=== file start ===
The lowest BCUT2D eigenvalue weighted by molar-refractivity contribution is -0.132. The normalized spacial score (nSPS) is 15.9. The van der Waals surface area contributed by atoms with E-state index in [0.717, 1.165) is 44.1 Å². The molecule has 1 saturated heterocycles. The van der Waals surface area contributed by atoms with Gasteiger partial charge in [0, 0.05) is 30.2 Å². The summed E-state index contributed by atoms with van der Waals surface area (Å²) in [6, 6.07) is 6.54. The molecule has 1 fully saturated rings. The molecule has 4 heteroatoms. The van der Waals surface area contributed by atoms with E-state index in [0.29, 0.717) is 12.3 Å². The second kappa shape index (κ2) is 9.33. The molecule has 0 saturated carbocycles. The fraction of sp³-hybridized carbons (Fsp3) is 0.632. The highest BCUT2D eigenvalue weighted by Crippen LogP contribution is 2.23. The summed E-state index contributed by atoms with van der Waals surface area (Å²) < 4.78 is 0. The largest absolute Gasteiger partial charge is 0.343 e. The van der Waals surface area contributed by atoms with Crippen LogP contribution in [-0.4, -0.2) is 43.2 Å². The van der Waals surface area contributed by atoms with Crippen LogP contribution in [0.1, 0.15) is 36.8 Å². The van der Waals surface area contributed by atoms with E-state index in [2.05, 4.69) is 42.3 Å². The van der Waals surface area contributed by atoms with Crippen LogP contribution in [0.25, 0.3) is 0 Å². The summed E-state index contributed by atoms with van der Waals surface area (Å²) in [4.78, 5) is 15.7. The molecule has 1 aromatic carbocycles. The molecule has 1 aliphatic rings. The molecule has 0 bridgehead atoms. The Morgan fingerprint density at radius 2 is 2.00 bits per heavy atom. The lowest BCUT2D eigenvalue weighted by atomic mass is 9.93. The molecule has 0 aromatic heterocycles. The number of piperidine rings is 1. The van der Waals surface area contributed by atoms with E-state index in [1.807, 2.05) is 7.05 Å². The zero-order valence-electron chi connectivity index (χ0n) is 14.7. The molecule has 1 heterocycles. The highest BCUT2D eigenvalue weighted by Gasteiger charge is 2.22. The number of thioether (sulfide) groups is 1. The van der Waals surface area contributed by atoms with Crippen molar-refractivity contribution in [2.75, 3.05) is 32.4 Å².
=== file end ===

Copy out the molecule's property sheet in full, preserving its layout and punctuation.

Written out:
The lowest BCUT2D eigenvalue weighted by molar-refractivity contribution is -0.132. The normalized spacial score (nSPS) is 15.9. The van der Waals surface area contributed by atoms with E-state index in [0.717, 1.165) is 44.1 Å². The molecule has 1 saturated heterocycles. The van der Waals surface area contributed by atoms with Gasteiger partial charge in [0, 0.05) is 30.2 Å². The summed E-state index contributed by atoms with van der Waals surface area (Å²) in [6, 6.07) is 6.54. The molecule has 1 fully saturated rings. The molecule has 4 heteroatoms. The van der Waals surface area contributed by atoms with E-state index in [0.29, 0.717) is 12.3 Å². The second kappa shape index (κ2) is 9.33. The molecule has 0 saturated carbocycles. The fraction of sp³-hybridized carbons (Fsp3) is 0.632. The highest BCUT2D eigenvalue weighted by Crippen LogP contribution is 2.23. The summed E-state index contributed by atoms with van der Waals surface area (Å²) < 4.78 is 0. The largest absolute Gasteiger partial charge is 0.343 e. The van der Waals surface area contributed by atoms with Crippen LogP contribution in [-0.4, -0.2) is 43.2 Å². The van der Waals surface area contributed by atoms with Crippen LogP contribution in [0.1, 0.15) is 36.8 Å². The van der Waals surface area contributed by atoms with E-state index in [2.05, 4.69) is 42.3 Å². The van der Waals surface area contributed by atoms with Crippen LogP contribution in [0.25, 0.3) is 0 Å². The summed E-state index contributed by atoms with van der Waals surface area (Å²) in [4.78, 5) is 15.7. The molecule has 1 aromatic carbocycles. The molecule has 1 aliphatic rings. The molecule has 0 bridgehead atoms. The Morgan fingerprint density at radius 2 is 2.00 bits per heavy atom. The lowest BCUT2D eigenvalue weighted by atomic mass is 9.93. The molecule has 0 aromatic heterocycles. The number of piperidine rings is 1. The van der Waals surface area contributed by atoms with E-state index in [1.807, 2.05) is 7.05 Å². The zero-order valence-electron chi connectivity index (χ0n) is 14.7. The molecule has 1 heterocycles. The highest BCUT2D eigenvalue weighted by Gasteiger charge is 2.22. The number of thioether (sulfide) groups is 1. The van der Waals surface area contributed by atoms with Crippen molar-refractivity contribution in [2.75, 3.05) is 32.4 Å².